Power Generation Design Strategy Board Game (PDF)

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With the 2016 Presidential Election upcoming, one of the issues arising in debates
and on the campaign trail is education. The main debate is this: Can the government
mandate what content is taught in schools? Included in this content is STEM
(Science, Technology, Engineering, and Mathematics) education. According to the
World Economic Forum, the United States is ranked 52nd in the quality of
mathematics and science education, and 5th in overall global competitiveness [1].
The low rank of the U.S in math and science education stems in part from the lack of
resources available to STEM teachers. Although the National Research Council
(NRC) and the National Academy of Engineering (NAE) emphasize that “engineering
design” should be taught in schools in their report “Engineering in K–12 Education
information is given on how teachers should actually apply “engineering design” [2].
In this paper, a board game designed to create interest in STEM for grades six
through eight is introduced. Throughout the game, students are involved in four
phases of “engineering design”: Research and Development, Design, Engineering,
and Build [3]. The goal of the game is to not only create interest in STEM through
nontraditional methods, but to act as a teaching aid available to teachers to allow
them to reinforce and introduce STEM concepts. The game was tested at Malcolm
Bridge Middle School to evaluate the utility of the game as a teaching aid. The game
and its effects are outlined.

Development of Power Generation Design Strategy Board Game:
The goal of the game was to create a fun environment for kids to learn and become
interested in STEM. Using a game to create interest in STEM works because kids do
not notice the educational side of the game: engineering design, usage of math,
science and technology, and teamwork.

Figure 1. The design of the design strategy board game

The game consists of four loops: Research and Development, Design, Engineering,
and Build. The four loops comprise a major part of the engineering design process.
At the beginning of the game, students are allowed to choose one of three missions
(create a power generation system). In order to complete the mission successfully,
students go around each loop. On each square, students are given a card that either
asks a question or gives students information about how to complete the mission.
The question cards are designed to provide students information about how to
design their system, while at the same time test their problem solving skills. If
students answer a question correctly, they are awarded 2 Points.

Figure 2. Several card designs used throughout the game

Mission Cards
These cards are presented to the students at the beginning of the game. Students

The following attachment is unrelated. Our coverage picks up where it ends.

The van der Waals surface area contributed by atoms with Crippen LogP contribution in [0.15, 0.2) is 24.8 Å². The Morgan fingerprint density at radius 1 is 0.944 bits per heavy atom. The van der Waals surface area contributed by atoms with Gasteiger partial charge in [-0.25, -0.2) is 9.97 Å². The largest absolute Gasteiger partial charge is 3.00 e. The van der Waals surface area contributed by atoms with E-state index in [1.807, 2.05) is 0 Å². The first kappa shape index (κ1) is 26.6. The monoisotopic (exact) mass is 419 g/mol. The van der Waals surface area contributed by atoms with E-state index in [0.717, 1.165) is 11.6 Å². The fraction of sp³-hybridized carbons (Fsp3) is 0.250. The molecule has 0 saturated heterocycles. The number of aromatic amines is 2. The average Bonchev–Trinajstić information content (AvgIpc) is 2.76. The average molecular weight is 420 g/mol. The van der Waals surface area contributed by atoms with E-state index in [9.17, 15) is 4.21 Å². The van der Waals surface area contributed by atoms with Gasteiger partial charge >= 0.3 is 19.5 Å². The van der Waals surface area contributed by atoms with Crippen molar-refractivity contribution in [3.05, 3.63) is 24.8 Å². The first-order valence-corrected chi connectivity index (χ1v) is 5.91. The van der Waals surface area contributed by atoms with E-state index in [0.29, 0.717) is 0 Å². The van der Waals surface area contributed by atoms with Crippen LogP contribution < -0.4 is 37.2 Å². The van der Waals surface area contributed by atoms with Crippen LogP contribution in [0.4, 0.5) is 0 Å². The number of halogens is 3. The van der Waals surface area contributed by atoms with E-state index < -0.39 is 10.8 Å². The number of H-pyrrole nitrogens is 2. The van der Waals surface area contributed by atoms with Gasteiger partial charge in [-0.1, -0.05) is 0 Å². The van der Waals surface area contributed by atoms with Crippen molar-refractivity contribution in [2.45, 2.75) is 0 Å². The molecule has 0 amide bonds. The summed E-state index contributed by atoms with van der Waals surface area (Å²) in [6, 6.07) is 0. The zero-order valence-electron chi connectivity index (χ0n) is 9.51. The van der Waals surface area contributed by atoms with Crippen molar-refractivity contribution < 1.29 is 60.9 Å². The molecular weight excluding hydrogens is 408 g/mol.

will choose 1 of 3 possible mission cards. Each mission has a point value
proportional to the difficulty of the mission. Therefore, what they choose influences
the rest of the gameplay.
Example Mission: Design a power generation system to provide emergency power to
your space colony. The system must be lightweight because it must be transported
in space. Cost: 25 Points

Research and Development Cards
The cards in the Research and Development loop provide the student with brief
overviews of the three power systems: Solar, Wind, and Nuclear. The cards also
contain questions and trivia designed to help the students understand the power

Example R&D Cards:
Wind turbines use the motion of the
wind to produce electricity. The wind
blows on the blades, which makes
them turn. This turning motion is
converted into electricity via a
generator that spins magnets around
a coil wire. Wind turbines are often
very tall in order to capture the
higher and more consistent wind
speeds higher in the air. Wind
turbines rely on steady winds speeds
to produce electricity, so when the
wind doesn’t blow as hard, not as
much electricity is produced.

Which of the following is
NOT considered a source of
green energy?

Natural Gas

Design Cards
In the beginning of the design loop, students choose between Solar, Wind, and
Nuclear power as the source for their mission. After choosing, students move
through the loop and gather information about each part that comprises the power
system they chose. Each part has three alternatives, each with different point values.
After gathering the information for each part, students choose the variant of each
part that they want for their system.
Example Cards:
Solar Cells are the actual Silicon sheets
that capture and produce the electricity
from the sun. Efficiency can vary from
type to type.

A steam generator is used to convert
the high pressure, high temperature
water into steam. To do this, it uses
thousands of small tubes that transfer
the heat to cooler water.

Polycrystalline: These cells are
produced using less Silicon. As a result,
they are cheaper but less efficient.
12 Points

Helical Steam Generator: In this
design, small tubes are arranged in a
spiral pattern. This allows for more
tubes and better heat transfer.
12 Points

Engineering Cards
In the Engineering loop, students are given 3D printed models and perforated paper
models that illustrate what the parts look like in reality. Students are also asked
questions to evaluate the parts that they choose. These questions are designed to